Saturday, June 17, 2006
U.S. Economy Feeds On Your Debt
Consumer spending used to be part of a feedback loop that recirculated cash and kept the economy healthy. The more that little guys like us spent, the bigger the profit of the corporations, the more both the bosses and the little guys were paid, and the more we all ended up spending. But that has completely changed. Corporations are no longer redistributing their increased profits. Whatever doesn't go into the pockets of the bosses just sits in corporate treasuries. It has been estimated that $2 trillion in cash is available to American corporations, but their bosses are doing nothing with it. They are certainly not using it to pay us more so that consumer spending increases through the normal means. Yet it grows by leaps and bounds nonetheless. Between 1994 and 2004, its share of the GDP expanded by nearly 70 percent, even though real income remained essentially flat for five years in a row up through 2004, with income actually falling for the bottom 95 percent. The bottom 95 percent! Where is the money coming from? From our debt, that's where. The ratio of consumer debt to disposable income went up from 67 percent in 1975 to 127 percent in 2005. Mortgage debt has increased dramatically, abetted by predatory mortgage lending practices. So has credit card debt, with interest rates switching from fixed to variable and rising steeply as a result. All this is happening at the same time that Congress has passed laws to severely restrict personal bankruptcies, closing off the escape hatch for indebted families just when it is needed more than ever. We are rapidly turning from a nation of free men and women to one of virtual indentured servants, all to satisfy the cowardly and compulsive miserliness of our corporate masters.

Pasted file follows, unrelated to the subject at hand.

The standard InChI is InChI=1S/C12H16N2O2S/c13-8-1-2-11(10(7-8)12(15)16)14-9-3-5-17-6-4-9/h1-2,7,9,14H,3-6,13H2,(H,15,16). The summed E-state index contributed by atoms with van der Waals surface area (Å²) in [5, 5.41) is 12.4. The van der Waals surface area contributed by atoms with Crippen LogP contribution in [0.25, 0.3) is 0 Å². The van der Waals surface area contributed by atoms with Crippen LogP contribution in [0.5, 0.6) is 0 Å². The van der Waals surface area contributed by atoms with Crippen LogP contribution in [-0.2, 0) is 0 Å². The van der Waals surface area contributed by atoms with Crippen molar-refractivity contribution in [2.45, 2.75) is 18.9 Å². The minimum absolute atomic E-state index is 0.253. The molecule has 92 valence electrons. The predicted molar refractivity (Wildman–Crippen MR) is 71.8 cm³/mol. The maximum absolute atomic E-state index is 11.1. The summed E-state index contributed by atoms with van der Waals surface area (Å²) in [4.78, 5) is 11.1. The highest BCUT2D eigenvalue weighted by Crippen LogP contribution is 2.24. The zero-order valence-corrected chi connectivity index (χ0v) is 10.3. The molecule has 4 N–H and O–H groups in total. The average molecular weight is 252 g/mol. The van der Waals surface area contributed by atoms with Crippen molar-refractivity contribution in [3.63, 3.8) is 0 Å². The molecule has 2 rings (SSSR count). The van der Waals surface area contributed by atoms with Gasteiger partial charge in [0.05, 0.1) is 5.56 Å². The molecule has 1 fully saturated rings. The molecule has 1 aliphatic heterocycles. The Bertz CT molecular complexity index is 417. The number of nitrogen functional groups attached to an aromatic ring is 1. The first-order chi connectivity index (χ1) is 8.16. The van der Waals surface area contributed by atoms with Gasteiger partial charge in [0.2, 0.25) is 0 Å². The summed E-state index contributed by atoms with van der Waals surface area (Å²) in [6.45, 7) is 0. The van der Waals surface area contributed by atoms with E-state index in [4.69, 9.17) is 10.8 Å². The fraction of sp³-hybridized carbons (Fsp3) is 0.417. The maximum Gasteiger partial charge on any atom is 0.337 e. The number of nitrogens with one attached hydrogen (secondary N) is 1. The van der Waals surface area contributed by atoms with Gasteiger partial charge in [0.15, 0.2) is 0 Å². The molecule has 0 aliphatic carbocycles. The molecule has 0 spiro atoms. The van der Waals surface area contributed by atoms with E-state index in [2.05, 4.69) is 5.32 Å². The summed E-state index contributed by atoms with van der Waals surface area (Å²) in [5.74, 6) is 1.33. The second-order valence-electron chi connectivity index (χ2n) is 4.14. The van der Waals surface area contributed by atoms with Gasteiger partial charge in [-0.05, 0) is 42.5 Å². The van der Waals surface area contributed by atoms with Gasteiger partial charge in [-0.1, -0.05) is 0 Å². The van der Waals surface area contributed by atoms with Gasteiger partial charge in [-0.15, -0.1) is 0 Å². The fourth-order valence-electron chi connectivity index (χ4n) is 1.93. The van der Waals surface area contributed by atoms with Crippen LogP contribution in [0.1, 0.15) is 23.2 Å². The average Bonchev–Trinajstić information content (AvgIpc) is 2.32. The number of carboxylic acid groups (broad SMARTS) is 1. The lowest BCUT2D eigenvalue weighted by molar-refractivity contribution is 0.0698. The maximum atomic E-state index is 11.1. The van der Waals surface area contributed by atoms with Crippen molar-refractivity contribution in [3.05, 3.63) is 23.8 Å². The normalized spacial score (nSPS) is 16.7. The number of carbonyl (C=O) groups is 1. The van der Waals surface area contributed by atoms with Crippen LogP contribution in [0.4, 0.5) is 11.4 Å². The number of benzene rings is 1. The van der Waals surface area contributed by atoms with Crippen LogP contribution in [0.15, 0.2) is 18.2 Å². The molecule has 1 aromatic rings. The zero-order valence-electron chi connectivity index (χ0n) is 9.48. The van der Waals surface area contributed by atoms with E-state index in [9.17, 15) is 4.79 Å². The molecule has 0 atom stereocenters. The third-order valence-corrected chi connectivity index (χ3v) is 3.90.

"The Household Debt Bubble" from Monthly Review